The soybean industry is looking to band together with the livestock and poultry sectors in a new effort to promote U.S. protein overseas.
Polly Ruhland, CEO of the United Soybean Board, says she’s concerned there’s a break developing between her industry and the meat and poultry sectors over the growth in sales of plant-based alternatives.
The industries should work together in developing countries, she says, because low-income consumers who rely on soy protein products will eventually eat fish, chicken and eggs and even pork and beef once their incomes rise.
Ruhland’s initial contacts with other sectors hadn’t generated much interest, she acknowledged. But she introduced the idea, “Protein First,” at the recent World Food Prize symposium in Des Moines, Iowa, emphasizing the benefit of U.S. protein to meeting global nutrition needs.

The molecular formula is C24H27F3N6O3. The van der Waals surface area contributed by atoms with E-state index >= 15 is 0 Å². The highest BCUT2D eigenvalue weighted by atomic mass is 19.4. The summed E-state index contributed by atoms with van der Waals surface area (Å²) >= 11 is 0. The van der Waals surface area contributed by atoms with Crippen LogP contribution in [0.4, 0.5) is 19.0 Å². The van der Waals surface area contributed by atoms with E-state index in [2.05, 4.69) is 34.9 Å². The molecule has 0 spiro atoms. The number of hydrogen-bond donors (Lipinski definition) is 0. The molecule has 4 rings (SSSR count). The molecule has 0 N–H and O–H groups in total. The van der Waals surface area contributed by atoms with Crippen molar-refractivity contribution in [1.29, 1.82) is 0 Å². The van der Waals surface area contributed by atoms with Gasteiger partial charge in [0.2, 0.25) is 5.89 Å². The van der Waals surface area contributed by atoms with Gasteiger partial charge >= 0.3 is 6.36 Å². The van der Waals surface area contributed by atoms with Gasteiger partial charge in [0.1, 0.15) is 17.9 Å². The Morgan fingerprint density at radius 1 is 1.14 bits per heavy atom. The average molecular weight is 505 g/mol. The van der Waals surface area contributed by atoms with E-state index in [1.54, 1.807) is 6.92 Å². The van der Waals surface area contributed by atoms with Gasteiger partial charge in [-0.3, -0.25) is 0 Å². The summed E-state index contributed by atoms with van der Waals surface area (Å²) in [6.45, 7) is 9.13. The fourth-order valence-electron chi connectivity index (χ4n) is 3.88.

“If the entire protein industry would think like that, at least with a portion of their investments would think non-competitively … then we could think about which countries the entire industry could invest in to help the other parts of the industry out,” Ruhland said in an interview on the sidelines of the symposium.
Moving consumers in developing countries “from protein to protein is in the best interest of the entire protein category. And we are competing against proteins from other countries,” she said.
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